O'Hagan, John W. and Waldron, Patrick. 'Estimating the magnitude of tourism in the European Community: data deficiencies and some results'. - Dublin: Journal of the Statistical and Social Inquiry Society of Ireland,Vol. XXV, Pt. IV, 1986/1987, pp89-126
Journal of the Statistical and Social Inquiry Society of Ireland Vol. XXV, Pt. IV, 1986/1987
The main purpose of this paper is to provide estimates of the magnitude of the
contribution of total tourism payments to overall economic activity and
employment in each of the member states of the European Community (EC).
The paper has two subsidiary objectives - to highlight the dearth of reliable
financial data relating to the tourism sector and to outline some important
economic effects of international tourism payments in the EC. The paper is
based on part of a larger study prepared for the Commission of the European
Communities (see O'Hagan, Scott and Waldron, 1986).
The most complete data set relates to international tourism payments and, as
such, it is in relation to this aspect of tourism that most analysis of data is
possible. However, even these data can be very unreliable, especially when
they refer to bilateral tourism flows. Nonetheless, even with the inadequate
data base, it can be demonstrated that international tourism payments do have
important economic effects in the EC. All of these issues are discussed in
The data on international tourism payments do not include payments to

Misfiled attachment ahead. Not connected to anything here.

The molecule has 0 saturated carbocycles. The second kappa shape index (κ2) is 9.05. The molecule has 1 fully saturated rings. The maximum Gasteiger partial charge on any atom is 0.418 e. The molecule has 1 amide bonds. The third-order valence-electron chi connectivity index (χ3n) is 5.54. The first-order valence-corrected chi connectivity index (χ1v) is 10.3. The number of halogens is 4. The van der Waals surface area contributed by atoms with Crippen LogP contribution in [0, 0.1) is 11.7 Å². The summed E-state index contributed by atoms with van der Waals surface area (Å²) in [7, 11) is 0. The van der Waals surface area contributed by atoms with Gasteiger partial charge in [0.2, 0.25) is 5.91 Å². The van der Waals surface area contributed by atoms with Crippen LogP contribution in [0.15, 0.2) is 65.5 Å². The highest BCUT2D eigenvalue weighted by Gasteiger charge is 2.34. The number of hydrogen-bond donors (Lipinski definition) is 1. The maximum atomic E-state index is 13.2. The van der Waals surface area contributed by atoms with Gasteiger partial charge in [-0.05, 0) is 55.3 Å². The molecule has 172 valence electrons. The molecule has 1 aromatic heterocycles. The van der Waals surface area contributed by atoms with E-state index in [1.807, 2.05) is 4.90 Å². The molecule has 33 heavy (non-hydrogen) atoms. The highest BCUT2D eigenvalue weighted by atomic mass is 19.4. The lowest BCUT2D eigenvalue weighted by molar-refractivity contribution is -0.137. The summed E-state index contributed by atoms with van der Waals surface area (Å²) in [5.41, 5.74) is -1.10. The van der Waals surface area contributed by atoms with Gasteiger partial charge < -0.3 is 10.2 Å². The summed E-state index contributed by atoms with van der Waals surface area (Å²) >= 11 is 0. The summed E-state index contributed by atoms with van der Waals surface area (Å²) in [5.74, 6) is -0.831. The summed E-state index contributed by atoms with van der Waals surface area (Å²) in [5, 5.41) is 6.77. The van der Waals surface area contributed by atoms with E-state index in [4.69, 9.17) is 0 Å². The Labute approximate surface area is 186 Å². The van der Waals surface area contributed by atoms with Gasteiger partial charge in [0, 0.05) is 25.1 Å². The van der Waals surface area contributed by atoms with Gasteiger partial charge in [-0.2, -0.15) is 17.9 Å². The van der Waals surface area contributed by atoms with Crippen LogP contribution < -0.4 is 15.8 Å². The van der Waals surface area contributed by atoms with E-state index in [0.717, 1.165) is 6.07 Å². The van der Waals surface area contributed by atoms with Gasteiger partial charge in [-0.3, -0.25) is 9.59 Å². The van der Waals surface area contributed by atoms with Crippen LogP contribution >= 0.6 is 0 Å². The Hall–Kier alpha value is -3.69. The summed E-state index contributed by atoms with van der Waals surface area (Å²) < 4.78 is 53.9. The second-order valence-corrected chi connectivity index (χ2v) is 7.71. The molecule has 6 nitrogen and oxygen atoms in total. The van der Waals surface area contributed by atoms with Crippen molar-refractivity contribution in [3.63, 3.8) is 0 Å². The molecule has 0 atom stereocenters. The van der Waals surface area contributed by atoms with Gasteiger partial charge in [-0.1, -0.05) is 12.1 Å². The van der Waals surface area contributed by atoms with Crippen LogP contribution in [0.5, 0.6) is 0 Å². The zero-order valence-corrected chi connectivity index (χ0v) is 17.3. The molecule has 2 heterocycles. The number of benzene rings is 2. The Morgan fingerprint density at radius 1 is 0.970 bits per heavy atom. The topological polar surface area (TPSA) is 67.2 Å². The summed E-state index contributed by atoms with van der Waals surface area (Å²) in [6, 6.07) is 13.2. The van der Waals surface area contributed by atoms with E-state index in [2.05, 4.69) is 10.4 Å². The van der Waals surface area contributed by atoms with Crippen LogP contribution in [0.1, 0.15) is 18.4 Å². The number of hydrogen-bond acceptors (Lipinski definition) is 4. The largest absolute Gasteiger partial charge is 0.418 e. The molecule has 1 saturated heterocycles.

international carriers Information in relation to the latter, in fact, is available
for only two member states. A similar dearth of information exists in relation to
domestic tourism payments. Thus, to arrive at estimates of total tourism
payments (international plus carrier plus domestic) methods for estimating
international carrier payments and domestic tourism payments had to be
developed. These methods, as well as the resulting estimates of the
contribution of total tourism payments to overall economic activity, are
discussed in Section 3.
Section 4 attempts to ascertain the level of employment (direct and indirect)
likely to be associated with this tourism activity. Once again, the estimates
only indicate broad orders of magnitude, but given the available data they
are probably the best that can be provided. Section 5 concludes the paper. The
most comprehensive and useful definition of tourism is the following:
i Tourism travel by a 'tourist', i e a person away from the usual
place of residence ('home') for a holiday, business trip, family
visit, conference or other meeting (scientific, diplomatic,
religious, sporting, etc ), excludes travel regularly undertaken to
places of work or education, e g daily commuters, comprises
- international tourism, travel outside the country of residence
for at least 24 hours,
- national tourism travel within the country of residence
(EUROSTAT 1980, p LVIII)
Tourism payments, as understood in this paper, are all payments associated
with tourism so defined. Tourism employment includes all direct and indirect
employment associated with tourism so defined, but not induced employment.
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